What shall we do? let us, that have our tongues,
Plot fome device of further misery,
To make us wondred at in time to come.
Luc. Sweet father, cease your tears; for, at your grief,
See, how my wretched filter sobs and weeps.
Mar. Patience, dear niece; good Titus, dry thine
eyes. Tit. Ah, Marcus, Marcus! brother, well I wot, Thy napkin cannot drink a tear of mine, For thou, poor man, haft drown'd it with thine own.
Luc. Ah, my Lavinia, I will wipe thy cheeks.
Tit. Mark, Marcus, mark; I understand her signs;
Had the a tongue to speak, now would she say
That to her brother which I said to thee.
His napkin, with his true tears all bewet,
Can do no service on her forrowful cheeks.
Oh, what a sympathy of woe is this!
As far from help as Limbo is from bliss.
Aar. Titus Andronicus, my Lord the Emperor
Sends thee this word; that if thou love thy sons,
Lec Marcus, Lucius, or thyself, old Titus,
Or any one of you, chop off your hand,
And send it to the King; he for the same
Will send thee hither both thy fons alive,
And that shall be the ransom for their fault.
Tit. Oh, gracious Emperor! oh, gentle Aaron!
Did ever raven fing so like a lark,
That gives sweet tidings of the sun's uprise?
With all my heart, I'll send the Emperor my hand;
Good Aaron, wilt thou help to chop it off?
Luc. Stay, father, for that noble hand of thine,
That hath thrown down so many enemies,
Shall not be sent; my hand will serve the turn.
My youth can better spare my blood than you,
And therefore mine shall save my brothers lives.
Mar. Which of your hands hath not defended Rome,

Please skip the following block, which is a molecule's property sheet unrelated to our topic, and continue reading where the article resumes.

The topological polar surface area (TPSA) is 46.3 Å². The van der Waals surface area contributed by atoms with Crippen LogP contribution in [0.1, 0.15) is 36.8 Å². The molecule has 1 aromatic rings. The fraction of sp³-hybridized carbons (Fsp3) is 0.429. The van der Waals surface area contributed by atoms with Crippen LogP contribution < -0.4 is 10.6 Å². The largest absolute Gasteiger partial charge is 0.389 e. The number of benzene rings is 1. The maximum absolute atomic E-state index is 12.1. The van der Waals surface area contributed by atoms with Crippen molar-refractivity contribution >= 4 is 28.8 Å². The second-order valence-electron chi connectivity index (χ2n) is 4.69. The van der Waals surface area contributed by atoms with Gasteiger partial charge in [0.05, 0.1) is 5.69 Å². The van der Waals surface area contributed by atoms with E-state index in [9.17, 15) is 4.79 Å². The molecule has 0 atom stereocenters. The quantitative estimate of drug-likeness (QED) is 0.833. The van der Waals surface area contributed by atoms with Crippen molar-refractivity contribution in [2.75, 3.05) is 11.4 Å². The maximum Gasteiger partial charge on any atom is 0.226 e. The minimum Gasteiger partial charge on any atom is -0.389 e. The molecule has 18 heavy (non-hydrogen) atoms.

And rear'd aloft the bloody battle-ax,
Writing deftruction on the enemies casque? (17)
Oh, none of both but are of high desert :
My hand hath been but idle, let it serve
To ransom my two nephews from their death ;
Then have I kept it to a worthy end.
Aar. Nay, come, agree, whose hand shall go along,
For fear they die before their pardon come.
Mar. My hand shall go.
Luc. By heav'n, it shall not go.
Tit. Sirs, ftrive no more, such wither'd herbs as these
(17) Which of your bands hath not defended Rome,
And rear'd aloft the bloody battle-axe,
Writing destruction on the enemies caftle?] This is a paflage, which shows a most wonderful fagacity in our editors. They could not, fure, intend an improvement of the Art Military, by teaching us that it was ever a custom to hew down caftles with the battle-axe. Or could they have a design to tell us, that they wore casles formerly on their heads for defensive armour? There is, indeed, a passage in Troilus and Craffida, which such commentators might alledge in fupport of such a wise opinion.
Stand fast, and wear a cafile on thy head, &c.
I ventur'd, some time ago, to correct the passage thus;
Writing destruction on the enemies 'cafk,
i. e. an helmet; from the French word, une casque. A broken k in
the manuscript might easily be mistaken for tl, and thus a castle was
built at once. But as I think it is much more feisible to split an
belmet with a bat:le-axe, than to cnt down a castle with it, I shall
continue to stand by my emendation.